They say it takes about a month to start or break a habit. I had almost two years of bliss so how do I walk away and start fresh? I constantly find myself reverting to my old habits perhaps subconsciously thinking they will make me happy, but they don’t because my situation is not the same. Browsing at baby shops is so exciting when you are expecting, but almost depressing when you realize you are doing it because you are in no rush to get home to the overwhelming situation of the three kids you already have.
In a way, it’s not even a habit, it’s self-identity. When you do something so long you become it. Since I was so big the first thing people always saw was my belly before they saw me. When talking about myself, before any other adjective I was “pregnant with twins” or “mom of newborn twins”. Now with that person gone, I am always wondering who I am. Buddhists say there is no self, that we are all part of one, and I agree with that, but unfortunately I find it doesn’t help that much with the practical applications of setting goals and having dreams. I know, I know, live in the present moment, but that doesn’t mean you can’t even think about the future.
I have read about brides feeling kind of like this. After years of planning a wedding and looking forward to being married, once it’s all over and the plain reality of life sets in they get disillusioned.
After some reflection I realized my situation is also similar to that of someone who has recently broken up their relationship. They long for that person back because they loved how they felt when they were with them, and their identity had become that of a couple, not a person. Thinking about it in that way I remembered how people tend to remember only the good, or the way they perceived it to be, not necessarily how it really was. Is that part of what I am doing? I have taken parts of my life and elevated them to a mythic status in my mind, that is actually far detached from reality? Yes, there is probably a bit of that in there too.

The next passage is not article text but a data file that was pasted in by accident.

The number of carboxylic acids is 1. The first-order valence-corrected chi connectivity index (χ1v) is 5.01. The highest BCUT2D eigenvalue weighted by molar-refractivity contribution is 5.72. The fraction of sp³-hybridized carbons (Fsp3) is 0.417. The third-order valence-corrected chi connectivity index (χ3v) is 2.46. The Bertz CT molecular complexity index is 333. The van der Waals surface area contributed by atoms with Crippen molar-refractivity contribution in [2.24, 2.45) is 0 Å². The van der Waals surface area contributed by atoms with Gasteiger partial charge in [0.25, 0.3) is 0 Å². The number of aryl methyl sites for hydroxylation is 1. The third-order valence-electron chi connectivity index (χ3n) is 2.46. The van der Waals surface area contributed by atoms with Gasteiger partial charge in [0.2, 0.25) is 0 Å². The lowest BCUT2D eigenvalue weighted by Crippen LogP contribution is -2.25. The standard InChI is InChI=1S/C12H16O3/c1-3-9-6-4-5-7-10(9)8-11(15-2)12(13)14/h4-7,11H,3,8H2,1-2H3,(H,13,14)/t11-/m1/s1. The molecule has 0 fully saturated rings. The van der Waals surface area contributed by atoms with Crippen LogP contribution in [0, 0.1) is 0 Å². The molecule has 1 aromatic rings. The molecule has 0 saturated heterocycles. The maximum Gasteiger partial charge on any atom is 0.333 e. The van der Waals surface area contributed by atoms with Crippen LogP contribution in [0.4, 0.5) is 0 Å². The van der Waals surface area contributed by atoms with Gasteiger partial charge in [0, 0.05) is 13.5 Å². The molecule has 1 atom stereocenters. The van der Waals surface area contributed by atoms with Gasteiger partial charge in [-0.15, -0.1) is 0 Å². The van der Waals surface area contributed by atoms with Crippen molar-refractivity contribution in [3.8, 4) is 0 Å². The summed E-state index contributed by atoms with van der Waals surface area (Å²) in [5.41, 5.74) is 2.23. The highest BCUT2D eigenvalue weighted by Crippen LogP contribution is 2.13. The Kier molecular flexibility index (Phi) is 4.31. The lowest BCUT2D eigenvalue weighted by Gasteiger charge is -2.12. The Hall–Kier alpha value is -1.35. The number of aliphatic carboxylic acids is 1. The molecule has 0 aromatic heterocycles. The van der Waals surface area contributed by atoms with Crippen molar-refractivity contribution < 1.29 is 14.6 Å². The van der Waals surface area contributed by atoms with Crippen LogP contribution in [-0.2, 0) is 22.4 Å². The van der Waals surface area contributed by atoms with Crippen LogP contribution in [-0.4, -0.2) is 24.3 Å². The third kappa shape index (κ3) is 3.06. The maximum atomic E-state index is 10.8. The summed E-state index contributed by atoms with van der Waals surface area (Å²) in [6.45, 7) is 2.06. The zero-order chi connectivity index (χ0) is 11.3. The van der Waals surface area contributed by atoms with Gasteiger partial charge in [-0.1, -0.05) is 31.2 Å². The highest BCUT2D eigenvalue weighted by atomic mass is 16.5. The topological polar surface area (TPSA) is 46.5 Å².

Yes, I really would like to talk to someone about it, but with no time and money and my overwhelming need to put everyone else before me, I don’t see that happening any time soon.
So my fellow bloggers, now that you have read this, if you managed to get through my ramblings, what do you think? Have you ever felt anything like this, do you have some advice?